Can you catch swine flu on the subway?
arvindgrover via flickrThis morning, Vice President Biden went slightly off-message about swine flu — just enough to freak out the White House, and potentially enough to freak out hypochondriacal Americans. Appearing on NBC’s Today Show, he responded to a question from Matt Lauer by saying he would advise his own family not to “go anywhere in confined places now.” He specifically mentioned planes, subways, and even cars as spaces that could be unsafe (he also mentioned classrooms and, uh, containers).
The White House scrambled to tweak the message, saying that all Americans should avoid air travel to Mexico and that only those who are feeling sick should avoid hopping on the subway. And lord knows public transportation doesn’t need a mass exodus, given the troubles it’s already facing.
But is Biden right? Should we avoid the subway and other confined spaces?
Not so fast, says David Goldberg of Smart Growth America, which advocates for public transportation as part of community planning. “Certainly it’s understandable that people are concerned,” he told me. “But if you can’t get on a subway or a plane, then you probably shouldn’t be in an office where they recycle the air, and you probably shouldn’t be at a shopping mall.” Far from “holing up in our bunkers,” Goldberg says, the best approach is to use common sense. “The precautions you should take if you’re using public transportation are the same as if you’re in any public space.”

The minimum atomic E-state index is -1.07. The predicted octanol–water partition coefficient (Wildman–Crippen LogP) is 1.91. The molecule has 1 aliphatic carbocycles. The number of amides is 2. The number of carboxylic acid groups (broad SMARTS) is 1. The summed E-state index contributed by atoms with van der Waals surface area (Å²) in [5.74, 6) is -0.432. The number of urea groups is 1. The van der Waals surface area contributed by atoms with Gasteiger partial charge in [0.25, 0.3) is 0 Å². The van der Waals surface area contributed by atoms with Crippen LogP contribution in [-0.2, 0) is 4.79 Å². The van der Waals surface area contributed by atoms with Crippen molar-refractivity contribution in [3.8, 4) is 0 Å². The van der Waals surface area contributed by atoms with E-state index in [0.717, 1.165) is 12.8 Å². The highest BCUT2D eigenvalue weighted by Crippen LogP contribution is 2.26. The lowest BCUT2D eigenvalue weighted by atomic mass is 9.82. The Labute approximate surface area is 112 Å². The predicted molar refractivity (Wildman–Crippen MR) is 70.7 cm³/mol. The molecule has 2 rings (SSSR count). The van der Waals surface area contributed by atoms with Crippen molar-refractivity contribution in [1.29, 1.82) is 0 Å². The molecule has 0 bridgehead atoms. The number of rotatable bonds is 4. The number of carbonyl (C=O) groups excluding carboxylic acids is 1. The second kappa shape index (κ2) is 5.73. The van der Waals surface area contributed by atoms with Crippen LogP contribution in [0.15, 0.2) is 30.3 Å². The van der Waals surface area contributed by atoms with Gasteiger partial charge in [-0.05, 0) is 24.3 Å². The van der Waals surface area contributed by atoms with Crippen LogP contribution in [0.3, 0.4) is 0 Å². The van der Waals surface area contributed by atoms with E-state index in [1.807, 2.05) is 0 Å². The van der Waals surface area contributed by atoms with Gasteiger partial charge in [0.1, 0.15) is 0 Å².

Dr. John Balbus, chief health scientist at Environmental Defense, echoes that sentiment, and says the current threat is getting blown out of proportion. “Every year the United States experiences an influenza epidemic that kills thousands of people,” he says. “It runs from October through March, and we don’t tell people to stop using the subway then.” Balbus, a member of the National Academy of Sciences Board on Environmental Studies and Toxicology, says there are no indications at this stage that swine flu is much more severe than other flu strains we’ve encountered recently.
“Is it risk-free to take the subway? No, absolutely not,” says Balbus. “But it’s not risk-free to take it during any flu outbreak. It just requires common-sense precautions.”
What are those precautions? The basics: Wash your hands, cover your mouth when you cough or sneeze, and for the love of Pete, stay home if you’re sick. And one more tip for those who brave the subway, says Goldberg: “Don’t wrestle on the floor with a sneezing stranger.”
Here’s Biden in the (uninfected) flesh: